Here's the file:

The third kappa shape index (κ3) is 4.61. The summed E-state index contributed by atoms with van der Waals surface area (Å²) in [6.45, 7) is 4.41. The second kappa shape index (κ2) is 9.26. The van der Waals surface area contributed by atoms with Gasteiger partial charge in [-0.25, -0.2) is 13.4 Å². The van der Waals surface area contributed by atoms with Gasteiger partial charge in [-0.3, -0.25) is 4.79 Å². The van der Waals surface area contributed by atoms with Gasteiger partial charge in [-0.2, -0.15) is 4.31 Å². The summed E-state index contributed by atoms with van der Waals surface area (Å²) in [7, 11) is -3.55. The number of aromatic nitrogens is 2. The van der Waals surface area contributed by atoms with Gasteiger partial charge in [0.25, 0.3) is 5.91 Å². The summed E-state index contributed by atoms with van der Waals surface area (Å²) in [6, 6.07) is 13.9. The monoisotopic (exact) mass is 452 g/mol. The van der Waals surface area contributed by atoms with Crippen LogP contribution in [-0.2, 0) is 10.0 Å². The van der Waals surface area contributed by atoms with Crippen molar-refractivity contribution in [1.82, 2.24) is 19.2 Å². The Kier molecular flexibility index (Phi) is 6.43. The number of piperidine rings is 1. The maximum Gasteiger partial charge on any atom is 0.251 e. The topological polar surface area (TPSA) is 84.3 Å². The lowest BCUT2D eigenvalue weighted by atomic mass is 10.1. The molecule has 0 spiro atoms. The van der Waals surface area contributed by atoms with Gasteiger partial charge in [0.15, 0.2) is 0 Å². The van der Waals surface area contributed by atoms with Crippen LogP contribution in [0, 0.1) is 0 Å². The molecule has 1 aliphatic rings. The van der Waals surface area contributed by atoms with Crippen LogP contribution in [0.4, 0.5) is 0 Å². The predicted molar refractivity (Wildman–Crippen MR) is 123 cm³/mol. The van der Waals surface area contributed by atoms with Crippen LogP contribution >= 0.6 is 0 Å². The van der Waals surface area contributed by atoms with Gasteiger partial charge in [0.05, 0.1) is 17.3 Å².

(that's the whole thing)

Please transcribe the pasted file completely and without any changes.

The third kappa shape index (κ3) is 4.61. The summed E-state index contributed by atoms with van der Waals surface area (Å²) in [6.45, 7) is 4.41. The second kappa shape index (κ2) is 9.26. The van der Waals surface area contributed by atoms with Gasteiger partial charge in [-0.25, -0.2) is 13.4 Å². The van der Waals surface area contributed by atoms with Gasteiger partial charge in [-0.3, -0.25) is 4.79 Å². The van der Waals surface area contributed by atoms with Gasteiger partial charge in [-0.2, -0.15) is 4.31 Å². The summed E-state index contributed by atoms with van der Waals surface area (Å²) in [7, 11) is -3.55. The number of aromatic nitrogens is 2. The van der Waals surface area contributed by atoms with Gasteiger partial charge in [0.25, 0.3) is 5.91 Å². The summed E-state index contributed by atoms with van der Waals surface area (Å²) in [6, 6.07) is 13.9. The monoisotopic (exact) mass is 452 g/mol. The van der Waals surface area contributed by atoms with Crippen LogP contribution in [-0.2, 0) is 10.0 Å². The van der Waals surface area contributed by atoms with Crippen molar-refractivity contribution in [1.82, 2.24) is 19.2 Å². The Kier molecular flexibility index (Phi) is 6.43. The number of piperidine rings is 1. The maximum Gasteiger partial charge on any atom is 0.251 e. The topological polar surface area (TPSA) is 84.3 Å². The lowest BCUT2D eigenvalue weighted by atomic mass is 10.1. The molecule has 0 spiro atoms. The van der Waals surface area contributed by atoms with Gasteiger partial charge in [0.15, 0.2) is 0 Å². The van der Waals surface area contributed by atoms with Crippen LogP contribution in [0, 0.1) is 0 Å². The molecule has 1 aliphatic rings. The van der Waals surface area contributed by atoms with Crippen LogP contribution in [0.4, 0.5) is 0 Å². The predicted molar refractivity (Wildman–Crippen MR) is 123 cm³/mol. The van der Waals surface area contributed by atoms with Crippen LogP contribution >= 0.6 is 0 Å². The van der Waals surface area contributed by atoms with Gasteiger partial charge in [0.05, 0.1) is 17.3 Å².